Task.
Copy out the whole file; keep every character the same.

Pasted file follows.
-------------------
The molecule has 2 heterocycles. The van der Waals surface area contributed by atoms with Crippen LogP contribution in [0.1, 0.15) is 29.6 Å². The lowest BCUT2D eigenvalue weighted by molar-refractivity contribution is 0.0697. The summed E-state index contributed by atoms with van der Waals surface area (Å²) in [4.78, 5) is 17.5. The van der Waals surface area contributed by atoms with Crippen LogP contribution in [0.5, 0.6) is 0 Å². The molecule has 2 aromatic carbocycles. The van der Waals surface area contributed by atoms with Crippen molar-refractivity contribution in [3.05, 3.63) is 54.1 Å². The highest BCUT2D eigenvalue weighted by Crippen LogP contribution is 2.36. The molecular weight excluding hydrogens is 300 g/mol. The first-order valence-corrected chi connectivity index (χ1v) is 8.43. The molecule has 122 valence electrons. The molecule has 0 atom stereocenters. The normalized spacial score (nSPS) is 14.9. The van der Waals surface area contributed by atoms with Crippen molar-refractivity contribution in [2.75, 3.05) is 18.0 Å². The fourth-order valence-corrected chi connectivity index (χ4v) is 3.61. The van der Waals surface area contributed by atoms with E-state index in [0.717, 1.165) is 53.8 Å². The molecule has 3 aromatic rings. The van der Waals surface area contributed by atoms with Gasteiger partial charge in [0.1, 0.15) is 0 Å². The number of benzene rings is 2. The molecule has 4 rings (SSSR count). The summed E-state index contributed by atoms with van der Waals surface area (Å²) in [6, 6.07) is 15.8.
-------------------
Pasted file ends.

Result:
The molecule has 2 heterocycles. The van der Waals surface area contributed by atoms with Crippen LogP contribution in [0.1, 0.15) is 29.6 Å². The lowest BCUT2D eigenvalue weighted by molar-refractivity contribution is 0.0697. The summed E-state index contributed by atoms with van der Waals surface area (Å²) in [4.78, 5) is 17.5. The van der Waals surface area contributed by atoms with Crippen LogP contribution in [0.5, 0.6) is 0 Å². The molecule has 2 aromatic carbocycles. The van der Waals surface area contributed by atoms with Crippen molar-refractivity contribution in [3.05, 3.63) is 54.1 Å². The highest BCUT2D eigenvalue weighted by Crippen LogP contribution is 2.36. The molecular weight excluding hydrogens is 300 g/mol. The first-order valence-corrected chi connectivity index (χ1v) is 8.43. The molecule has 122 valence electrons. The molecule has 0 atom stereocenters. The normalized spacial score (nSPS) is 14.9. The van der Waals surface area contributed by atoms with Crippen molar-refractivity contribution in [2.75, 3.05) is 18.0 Å². The fourth-order valence-corrected chi connectivity index (χ4v) is 3.61. The van der Waals surface area contributed by atoms with E-state index in [0.717, 1.165) is 53.8 Å². The molecule has 3 aromatic rings. The van der Waals surface area contributed by atoms with Gasteiger partial charge in [0.1, 0.15) is 0 Å². The number of benzene rings is 2. The molecule has 4 rings (SSSR count). The summed E-state index contributed by atoms with van der Waals surface area (Å²) in [6, 6.07) is 15.8.